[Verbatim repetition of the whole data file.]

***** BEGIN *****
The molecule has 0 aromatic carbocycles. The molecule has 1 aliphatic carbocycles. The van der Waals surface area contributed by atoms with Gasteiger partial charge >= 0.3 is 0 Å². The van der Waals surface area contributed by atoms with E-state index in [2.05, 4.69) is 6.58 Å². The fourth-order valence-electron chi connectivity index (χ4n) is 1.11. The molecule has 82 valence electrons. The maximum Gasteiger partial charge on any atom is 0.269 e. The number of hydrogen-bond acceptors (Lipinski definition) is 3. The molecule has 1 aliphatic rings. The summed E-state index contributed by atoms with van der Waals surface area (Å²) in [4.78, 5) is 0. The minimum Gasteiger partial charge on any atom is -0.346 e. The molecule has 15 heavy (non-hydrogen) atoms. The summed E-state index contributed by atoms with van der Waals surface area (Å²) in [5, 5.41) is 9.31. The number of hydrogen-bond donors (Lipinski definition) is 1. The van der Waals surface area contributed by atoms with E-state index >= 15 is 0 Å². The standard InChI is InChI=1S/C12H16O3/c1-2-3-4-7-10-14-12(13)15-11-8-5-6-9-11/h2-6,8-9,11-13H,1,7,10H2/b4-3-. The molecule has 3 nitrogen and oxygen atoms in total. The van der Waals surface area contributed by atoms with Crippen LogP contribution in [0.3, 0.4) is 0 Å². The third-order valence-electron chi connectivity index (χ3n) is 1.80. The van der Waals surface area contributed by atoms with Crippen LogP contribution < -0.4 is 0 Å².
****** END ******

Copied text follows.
The molecule has 0 aromatic carbocycles. The molecule has 1 aliphatic carbocycles. The van der Waals surface area contributed by atoms with Gasteiger partial charge >= 0.3 is 0 Å². The van der Waals surface area contributed by atoms with E-state index in [2.05, 4.69) is 6.58 Å². The fourth-order valence-electron chi connectivity index (χ4n) is 1.11. The molecule has 82 valence electrons. The maximum Gasteiger partial charge on any atom is 0.269 e. The number of hydrogen-bond acceptors (Lipinski definition) is 3. The molecule has 1 aliphatic rings. The summed E-state index contributed by atoms with van der Waals surface area (Å²) in [4.78, 5) is 0. The minimum Gasteiger partial charge on any atom is -0.346 e. The molecule has 15 heavy (non-hydrogen) atoms. The summed E-state index contributed by atoms with van der Waals surface area (Å²) in [5, 5.41) is 9.31. The number of hydrogen-bond donors (Lipinski definition) is 1. The van der Waals surface area contributed by atoms with E-state index >= 15 is 0 Å². The standard InChI is InChI=1S/C12H16O3/c1-2-3-4-7-10-14-12(13)15-11-8-5-6-9-11/h2-6,8-9,11-13H,1,7,10H2/b4-3-. The molecule has 3 nitrogen and oxygen atoms in total. The van der Waals surface area contributed by atoms with Crippen LogP contribution in [0.3, 0.4) is 0 Å². The third-order valence-electron chi connectivity index (χ3n) is 1.80. The van der Waals surface area contributed by atoms with Crippen LogP contribution < -0.4 is 0 Å².